Recurrence formula in Pell's equation

  • Thread starter basil
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  • #1
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Hello,

I am trying to solve a Pell's equation

X2 + 2Y2 =1

I understand that the (3,2) is a fundamental solution to the equation. However, I am having difficulty to obtain the recurrence formula in order to generate further solutions. Can anybody help?
 

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  • #2
phinds
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I don't know anything about this, but I do question how you can get (3,2) as a solution to x^2 + 2*y^2 = 1, since I get 3^2 + 2*2^2 = 17 which is most emphatically not 1. What am I missing?
 
  • #3
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It works with: X^2 - 2*Y^2 = 1
 
  • #4
disregardthat
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The equation is (x-sqrt(2)y)(x+sqrt(2)y) = 1. Now, your solution is (3,2), so (3-sqrt(2)2)(3+sqrt(2)2) = 1, and by multiplying we have 1 = (x-sqrt(2)y)(3-sqrt(2)2)(x+sqrt(2)y)(3+sqrt(2)2) = (3x+4y-(2x+3y)sqrt(2))(3x+4y+(2x+3y)sqrt(2)) = (3x+4y)^2-2(2x+3y)^2. Hence if we denote (3,2) by (x_0,y_0), you can define (x_{n+1},y_{n+1}) = (3x_n+4y_n,2x_n+3y_n), and thus (x_n,y_n) will be a solution for each n.

Now, we have found some solutions, but is this all? It is a good exercise to prove this.

Hint: (Suppose (x,y) is a solution not in the sequence defined above, and use the recurrence formula backwards to find the "least" positive solution. (a,b) is the "least" solution if a+b is minimal. Try to find a contradiction.)
 
  • #5
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Hey,

Yep its my mistake. Its supposed to be

x2-y2=1

Thanks for pointing out.
 
  • #6
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The equation is (x-sqrt(2)y)(x+sqrt(2)y) = 1. Now, your solution is (3,2), so (3-sqrt(2)2)(3+sqrt(2)2) = 1, and by multiplying we have 1 = (x-sqrt(2)y)(3-sqrt(2)2)(x+sqrt(2)y)(3+sqrt(2)2) = (3x+4y-(2x+3y)sqrt(2))(3x+4y+(2x+3y)sqrt(2)) = (3x+4y)^2-2(2x+3y)^2. Hence if we denote (3,2) by (x_0,y_0), you can define (x_{n+1},y_{n+1}) = (3x_n+4y_n,2x_n+3y_n), and thus (x_n,y_n) will be a solution for each n.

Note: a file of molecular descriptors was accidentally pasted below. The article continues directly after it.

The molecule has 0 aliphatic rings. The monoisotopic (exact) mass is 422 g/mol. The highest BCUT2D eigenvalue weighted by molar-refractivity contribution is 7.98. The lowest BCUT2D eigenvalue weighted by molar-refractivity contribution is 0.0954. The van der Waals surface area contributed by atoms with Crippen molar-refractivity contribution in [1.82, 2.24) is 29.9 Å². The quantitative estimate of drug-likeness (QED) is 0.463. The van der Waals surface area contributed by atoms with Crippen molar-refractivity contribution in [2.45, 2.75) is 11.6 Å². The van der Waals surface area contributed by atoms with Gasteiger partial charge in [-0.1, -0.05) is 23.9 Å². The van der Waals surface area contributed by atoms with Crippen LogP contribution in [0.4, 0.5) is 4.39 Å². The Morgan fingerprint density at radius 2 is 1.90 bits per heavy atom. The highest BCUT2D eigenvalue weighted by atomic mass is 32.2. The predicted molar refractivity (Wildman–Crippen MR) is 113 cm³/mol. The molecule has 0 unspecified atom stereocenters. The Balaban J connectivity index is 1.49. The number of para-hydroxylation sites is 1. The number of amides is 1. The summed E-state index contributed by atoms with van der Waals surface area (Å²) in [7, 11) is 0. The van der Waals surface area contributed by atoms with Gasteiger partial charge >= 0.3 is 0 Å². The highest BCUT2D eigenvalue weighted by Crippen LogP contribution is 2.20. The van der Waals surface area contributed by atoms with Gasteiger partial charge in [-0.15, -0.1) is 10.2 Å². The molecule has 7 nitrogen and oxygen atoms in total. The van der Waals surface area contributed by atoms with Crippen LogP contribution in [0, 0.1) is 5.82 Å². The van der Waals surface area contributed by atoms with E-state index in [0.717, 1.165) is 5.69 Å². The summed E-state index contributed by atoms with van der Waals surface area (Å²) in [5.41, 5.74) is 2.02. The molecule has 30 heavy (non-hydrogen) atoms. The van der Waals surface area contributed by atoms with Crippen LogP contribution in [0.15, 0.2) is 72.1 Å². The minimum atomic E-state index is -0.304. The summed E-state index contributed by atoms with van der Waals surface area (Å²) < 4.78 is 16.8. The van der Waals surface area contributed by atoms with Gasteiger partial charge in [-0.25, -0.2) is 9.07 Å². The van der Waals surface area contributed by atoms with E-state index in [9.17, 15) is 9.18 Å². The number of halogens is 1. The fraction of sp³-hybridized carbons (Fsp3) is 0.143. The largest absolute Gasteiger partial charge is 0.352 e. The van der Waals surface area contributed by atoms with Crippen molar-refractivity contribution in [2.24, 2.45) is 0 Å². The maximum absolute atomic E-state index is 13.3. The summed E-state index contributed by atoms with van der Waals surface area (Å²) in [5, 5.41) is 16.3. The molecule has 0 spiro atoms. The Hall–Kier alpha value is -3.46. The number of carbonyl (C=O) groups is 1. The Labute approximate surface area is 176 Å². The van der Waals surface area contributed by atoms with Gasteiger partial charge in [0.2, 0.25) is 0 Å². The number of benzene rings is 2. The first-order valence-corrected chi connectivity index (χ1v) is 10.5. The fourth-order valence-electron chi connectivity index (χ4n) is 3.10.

Now, we have found some solutions, but is this all? It is a good exercise to prove this.

Hint: (Suppose (x,y) is a solution not in the sequence defined above, and use the recurrence formula backwards to find the "least" positive solution. (a,b) is the "least" solution if a+b is minimal. Try to find a contradiction.)
Awesome. Thanks heaps.
 
  • #7
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Let x[itex]_{1}[/itex], y[itex]_{1}[/itex] be basic solutions to

x^2-N*y^2 = 1, with N a non-square integer number

then we have the following recurrence relations for k>1:

x[itex]_{k+1}[/itex]:=x[itex]_{1}[/itex]*x[itex]_{k}[/itex]+N*y[itex]_{1}[/itex]*y[itex]_{k}[/itex]
y[itex]_{k+1}[/itex]:=x[itex]_{1}[/itex]*y[itex]_{k}[/itex]+y[itex]_{1}[/itex]*x[itex]_{k}[/itex]

For N=2, (2,3) being the basic solution, we have (17,12) as 2. and (99,70) as 3.solution

A trivial algorithm to find the basic solution could be:

y:=1, max:=999
Do While n < max
[itex]\cdots[/itex]Compute w=1+N*y^2
[itex]\cdots[/itex]If w is an integral square x^2 then
[itex]\cdots\cdots[/itex]Return "Basic solution: (x, y)" and Stop
[itex]\cdots[/itex]End_If
[itex]\cdots[/itex]Incr y
End_Do
Return max & " trials and no solution" and Stop

Because there are values of N, whrer this "Q&D"-algorithm fails,
who has experience with with non-trivial algorithms for basic solutions
to the Pell equation?
 

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